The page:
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The Truth of Tradition: Critical Realism in the Thought of Alasdair MacIntyre and T. F. Torrance

  • P. Mark Achtemeier (a1)

I have found myself very much drawn to the epistemological realism which T.F. Torrance puts forward in his 1985 book, Reality and Scientific Theology. Torrance's claim, that true knowledge represents a genuine disclosure to the mind of that which is objectively real, seems to me an indispensable presupposition for the church's proclamation of the Gospel. If the knowledge, ‘That I belong, body and soul, in life and in death, not to myself but to my faithful Savior Jesus Christ’, is to be capable of offering concrete assurance about the eternal destiny of ordinary believers, such knowledge must of necessity be grounded in a reality (Jesus Christ) which transcends the particularities of the believer's own body, soul, and historical circumstances. A realism like Torrance's would seem to be essential if the church's witness is to be taken seriously.

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1 The Heidelberg Catechism, question 1.

2 Reality and Scientific Theology, Edinburgh: Scottish Academic Press, 1985 (Hereafter RST), p. 13.

3 Whose Justice? Which Rationality? Notre Dame: University of Notre Dame Press, 1988 (Hereafter WJ), pp. 357358.

4 WJ, 144.

5 WJ 134.

6 See MacIntyre's account on pp. 79–80.

7 WJ 133.

8 WJ 318–325.

9 WJ 333.

10 In RST, Chapter four.

11 RST 103.

12 RST 102.

13 RST 112.

14 RST 109. For specific application of this insight to the theologian and the church community, see also p. 121.

15 RST 26. For a striking parallel to Torrance's points concerning the necessity of openness in framing dialectical questions and the ability of such questions to disclose objective reality, see MacIntyre's discussion of Plato's dialectic (which forms the foundation of his own understanding) in WJ, p. 78: ‘To avoid this latter risk of failure it is necessary to frame one's theses so that they are as open to refutation as adequacy of formulation will allow: that is to say. so that we may have as much opportunity as possible to discover whether or not they are false. And what we want to learn is indeed whether or not they are false and not merely whether or not they are false from such and such a point of view, or in such and such circumstances, or if exemplified in such and such a way.’

16 RST 78. See pp. 85–86 for a description of the dialectical refinement of such axioms in the context of theological inquiry.

17 RST 104–105.

18 RST 114.

19 That notwithstanding Torrance's occasional sloppiness in his use of the language of ‘fact’ (cf. the quote reproduced on page 1 above!). Torrance's tendency to ride roughshod over the sorts of fine semantic distinctions which MacIntyre would like to maintain in this area I would attribute to fundamental differences between his and MacIntyre's intellectual agendas — see the discussion in Section IV below.

20 WJ 224. See also 356ff.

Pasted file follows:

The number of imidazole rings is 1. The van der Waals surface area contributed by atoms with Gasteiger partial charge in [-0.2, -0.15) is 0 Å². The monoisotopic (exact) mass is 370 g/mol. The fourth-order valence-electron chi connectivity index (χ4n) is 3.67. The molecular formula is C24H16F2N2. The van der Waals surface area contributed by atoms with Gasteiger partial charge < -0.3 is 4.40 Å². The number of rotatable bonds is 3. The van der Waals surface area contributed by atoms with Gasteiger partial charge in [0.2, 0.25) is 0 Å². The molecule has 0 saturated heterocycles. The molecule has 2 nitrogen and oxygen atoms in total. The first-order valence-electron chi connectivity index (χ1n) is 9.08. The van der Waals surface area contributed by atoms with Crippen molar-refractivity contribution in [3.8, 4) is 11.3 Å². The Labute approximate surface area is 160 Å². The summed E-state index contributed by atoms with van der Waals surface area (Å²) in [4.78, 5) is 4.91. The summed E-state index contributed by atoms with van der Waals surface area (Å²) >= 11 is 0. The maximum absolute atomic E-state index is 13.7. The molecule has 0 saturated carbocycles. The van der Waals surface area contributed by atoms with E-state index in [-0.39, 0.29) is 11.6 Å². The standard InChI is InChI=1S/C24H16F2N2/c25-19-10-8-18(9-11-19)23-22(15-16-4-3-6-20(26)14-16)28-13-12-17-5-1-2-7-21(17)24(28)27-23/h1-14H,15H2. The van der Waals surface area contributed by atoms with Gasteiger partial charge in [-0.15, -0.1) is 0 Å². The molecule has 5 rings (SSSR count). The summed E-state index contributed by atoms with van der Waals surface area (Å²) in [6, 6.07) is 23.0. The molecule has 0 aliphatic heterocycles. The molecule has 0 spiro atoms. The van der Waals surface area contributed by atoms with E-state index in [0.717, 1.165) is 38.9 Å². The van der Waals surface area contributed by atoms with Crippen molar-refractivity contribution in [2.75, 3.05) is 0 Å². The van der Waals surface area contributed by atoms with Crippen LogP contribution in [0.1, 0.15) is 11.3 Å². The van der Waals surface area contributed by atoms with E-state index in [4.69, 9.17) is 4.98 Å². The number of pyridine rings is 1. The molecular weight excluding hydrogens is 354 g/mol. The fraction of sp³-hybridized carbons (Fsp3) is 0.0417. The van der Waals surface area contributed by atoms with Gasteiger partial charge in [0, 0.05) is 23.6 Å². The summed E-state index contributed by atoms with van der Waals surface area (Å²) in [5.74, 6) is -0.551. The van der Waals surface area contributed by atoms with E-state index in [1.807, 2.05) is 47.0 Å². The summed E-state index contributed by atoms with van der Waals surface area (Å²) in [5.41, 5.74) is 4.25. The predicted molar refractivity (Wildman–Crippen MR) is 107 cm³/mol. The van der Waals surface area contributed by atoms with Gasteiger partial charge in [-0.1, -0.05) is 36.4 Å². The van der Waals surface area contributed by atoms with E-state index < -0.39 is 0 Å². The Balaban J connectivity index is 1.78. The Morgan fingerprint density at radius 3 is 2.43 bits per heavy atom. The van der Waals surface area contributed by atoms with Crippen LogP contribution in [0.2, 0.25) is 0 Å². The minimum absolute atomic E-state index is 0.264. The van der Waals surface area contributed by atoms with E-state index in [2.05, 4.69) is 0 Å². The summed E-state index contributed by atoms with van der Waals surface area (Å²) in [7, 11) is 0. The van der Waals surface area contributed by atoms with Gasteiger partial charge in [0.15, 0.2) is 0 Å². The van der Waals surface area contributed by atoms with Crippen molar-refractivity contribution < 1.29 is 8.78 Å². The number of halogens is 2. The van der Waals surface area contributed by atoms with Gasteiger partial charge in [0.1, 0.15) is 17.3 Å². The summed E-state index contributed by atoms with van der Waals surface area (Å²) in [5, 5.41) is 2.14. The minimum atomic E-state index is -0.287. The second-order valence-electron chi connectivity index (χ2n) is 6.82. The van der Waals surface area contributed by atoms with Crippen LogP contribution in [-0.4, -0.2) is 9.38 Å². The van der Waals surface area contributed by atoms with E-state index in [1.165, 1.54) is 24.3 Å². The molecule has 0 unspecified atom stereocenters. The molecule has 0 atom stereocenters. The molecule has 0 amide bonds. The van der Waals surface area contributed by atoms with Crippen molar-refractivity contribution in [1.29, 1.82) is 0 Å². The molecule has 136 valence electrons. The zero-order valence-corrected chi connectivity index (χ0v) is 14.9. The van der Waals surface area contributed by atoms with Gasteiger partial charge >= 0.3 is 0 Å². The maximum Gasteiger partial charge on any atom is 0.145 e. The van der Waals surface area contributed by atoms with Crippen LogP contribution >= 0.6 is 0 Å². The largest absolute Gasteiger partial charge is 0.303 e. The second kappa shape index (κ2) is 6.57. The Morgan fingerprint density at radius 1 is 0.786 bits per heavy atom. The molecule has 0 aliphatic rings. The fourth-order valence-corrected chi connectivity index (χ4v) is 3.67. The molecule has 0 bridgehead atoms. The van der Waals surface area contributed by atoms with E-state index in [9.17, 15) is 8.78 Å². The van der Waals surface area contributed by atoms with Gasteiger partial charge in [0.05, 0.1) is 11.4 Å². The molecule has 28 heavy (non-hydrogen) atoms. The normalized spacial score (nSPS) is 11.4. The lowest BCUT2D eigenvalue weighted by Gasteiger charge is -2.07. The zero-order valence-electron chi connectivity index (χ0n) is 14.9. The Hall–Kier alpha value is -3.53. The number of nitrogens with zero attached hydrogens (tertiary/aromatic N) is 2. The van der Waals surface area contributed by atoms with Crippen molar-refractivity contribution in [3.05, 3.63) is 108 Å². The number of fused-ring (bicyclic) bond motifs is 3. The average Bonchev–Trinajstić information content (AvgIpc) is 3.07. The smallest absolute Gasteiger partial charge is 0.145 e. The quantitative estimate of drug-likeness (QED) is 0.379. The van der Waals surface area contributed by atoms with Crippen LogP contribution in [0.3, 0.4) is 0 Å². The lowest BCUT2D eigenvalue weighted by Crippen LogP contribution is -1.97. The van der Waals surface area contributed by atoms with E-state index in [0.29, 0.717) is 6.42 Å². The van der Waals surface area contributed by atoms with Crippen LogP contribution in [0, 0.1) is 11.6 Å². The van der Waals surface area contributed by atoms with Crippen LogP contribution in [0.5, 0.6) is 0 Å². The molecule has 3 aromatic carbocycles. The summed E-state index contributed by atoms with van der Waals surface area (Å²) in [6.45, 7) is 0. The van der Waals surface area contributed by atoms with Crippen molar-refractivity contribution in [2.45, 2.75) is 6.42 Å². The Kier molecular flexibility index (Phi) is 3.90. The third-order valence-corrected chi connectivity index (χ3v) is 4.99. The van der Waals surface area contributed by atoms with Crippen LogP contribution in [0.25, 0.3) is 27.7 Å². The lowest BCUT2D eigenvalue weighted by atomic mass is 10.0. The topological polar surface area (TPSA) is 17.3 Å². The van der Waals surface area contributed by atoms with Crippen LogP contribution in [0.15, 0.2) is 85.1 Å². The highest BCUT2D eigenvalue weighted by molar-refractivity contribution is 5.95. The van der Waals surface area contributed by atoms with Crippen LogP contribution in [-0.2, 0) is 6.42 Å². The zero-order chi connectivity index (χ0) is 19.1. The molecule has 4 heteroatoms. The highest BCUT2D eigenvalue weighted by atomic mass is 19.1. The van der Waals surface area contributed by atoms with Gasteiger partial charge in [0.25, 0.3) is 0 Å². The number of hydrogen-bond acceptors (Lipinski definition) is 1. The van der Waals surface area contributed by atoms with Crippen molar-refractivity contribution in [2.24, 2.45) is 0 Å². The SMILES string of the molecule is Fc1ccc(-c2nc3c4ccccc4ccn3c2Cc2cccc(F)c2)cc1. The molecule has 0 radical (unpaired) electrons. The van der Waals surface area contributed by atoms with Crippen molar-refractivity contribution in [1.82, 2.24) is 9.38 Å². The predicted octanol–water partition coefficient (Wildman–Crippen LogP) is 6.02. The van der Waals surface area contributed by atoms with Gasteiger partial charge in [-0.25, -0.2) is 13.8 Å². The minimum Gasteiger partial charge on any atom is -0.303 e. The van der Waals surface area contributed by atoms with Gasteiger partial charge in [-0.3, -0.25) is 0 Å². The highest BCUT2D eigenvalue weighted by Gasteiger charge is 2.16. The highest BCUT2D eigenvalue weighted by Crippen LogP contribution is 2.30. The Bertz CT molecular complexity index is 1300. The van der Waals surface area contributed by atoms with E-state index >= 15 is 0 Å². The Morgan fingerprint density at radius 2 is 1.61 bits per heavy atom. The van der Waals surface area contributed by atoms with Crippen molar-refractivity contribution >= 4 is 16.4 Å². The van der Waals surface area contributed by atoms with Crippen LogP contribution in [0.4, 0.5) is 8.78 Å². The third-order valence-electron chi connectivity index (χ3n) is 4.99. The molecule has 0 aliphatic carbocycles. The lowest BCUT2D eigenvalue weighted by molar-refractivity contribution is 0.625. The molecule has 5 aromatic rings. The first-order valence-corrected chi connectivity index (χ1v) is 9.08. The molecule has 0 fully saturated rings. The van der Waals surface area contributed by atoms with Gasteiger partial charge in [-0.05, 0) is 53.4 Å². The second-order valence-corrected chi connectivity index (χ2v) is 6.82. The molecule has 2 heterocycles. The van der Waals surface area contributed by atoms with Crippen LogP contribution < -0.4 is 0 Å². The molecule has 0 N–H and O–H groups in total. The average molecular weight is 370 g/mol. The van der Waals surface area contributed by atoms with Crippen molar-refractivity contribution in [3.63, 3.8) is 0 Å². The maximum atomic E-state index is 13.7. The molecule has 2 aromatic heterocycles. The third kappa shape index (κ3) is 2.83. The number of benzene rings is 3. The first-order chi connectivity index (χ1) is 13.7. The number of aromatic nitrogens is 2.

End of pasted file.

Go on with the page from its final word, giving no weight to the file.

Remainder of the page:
21 RST 76.

22 RST 9–10.

23 See, Tor example, RST 58, 77ff.

24 RST 13–14; cf. 45.

25 WJ 357.

26 WJ 363f.

27 WJ 356, 363; RST 15.

28 Consider for example this quote from page 144: ‘The truth of signification, then, is noi located in the statement itself, for since it signifies what is the case, it depends for its truth on the truth of what it signifies independent of it. It signifies rightly when it signifies what it ought by signifying what is in accordance with the facts.’

29 RST 76, 148.

30 RST 136f.

31 WJ 358.

32 WJ For his rejection of truth warranted assertibility, see his discussion of Hilary Putnam, 169. His critique of relativism and perspectivism can be found on 352ff., and his case for the rational resolution of conflict among competing traditions can be followed through chapters I, X, XVIII, XIX, and XX.

33 cf. his discussion of the advance of the scientific outlook in the west, 148ff.

34 WJ 361–362.

35 For a sampling of MacIntyre's work in this area, see his discussion of epistemological crises (361ff.); his account of Aquinas’ theology as a dialectical resolution of the conflict between the Augustinian and Aristotelian traditions (ch. X); and his treatment of the problem of translation among rival traditions (ch. XIX).

36 RST 73–77.

37 RST 150–153.

38 RST 152. See the general discussion on 147ff.

39 WJ 175

40 WJ 252. Cf. also MacIntyre's argument (WJ 172) that the rational confidence which Aquinas places in individual answers can be stronger than what would be warranted by the arguments he adduces in their support — that by virtue of the fact that they derive their force from the overall strength of the theoretical structure to which they contribute.

41 RST 49f.

42 WJ 334.

43 MacIntyre also offers historical arguments to justify his choice of tradition centered ethics over the a-rational accounts of relativism and perspectivism. See pp. 352–369, esp. 366–7.

44 See the arguments in RST ch. 1, esp. pp. 20–22.

45 WJ 1–6. Cf. also his discussion of the modern university in ch. XX.

46 RST ch. 1 is devoted to an exposition of this characteristically ‘modern’ attitude.

47 RST 8ff.

48 RST 45.

49 RST 98ff.

50 RST 19.

51 RST 35.

52 WJ 366f.

53 RST 10ff.

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Scottish Journal of Theology
  • ISSN: 0036-9306
  • EISSN: 1475-3065
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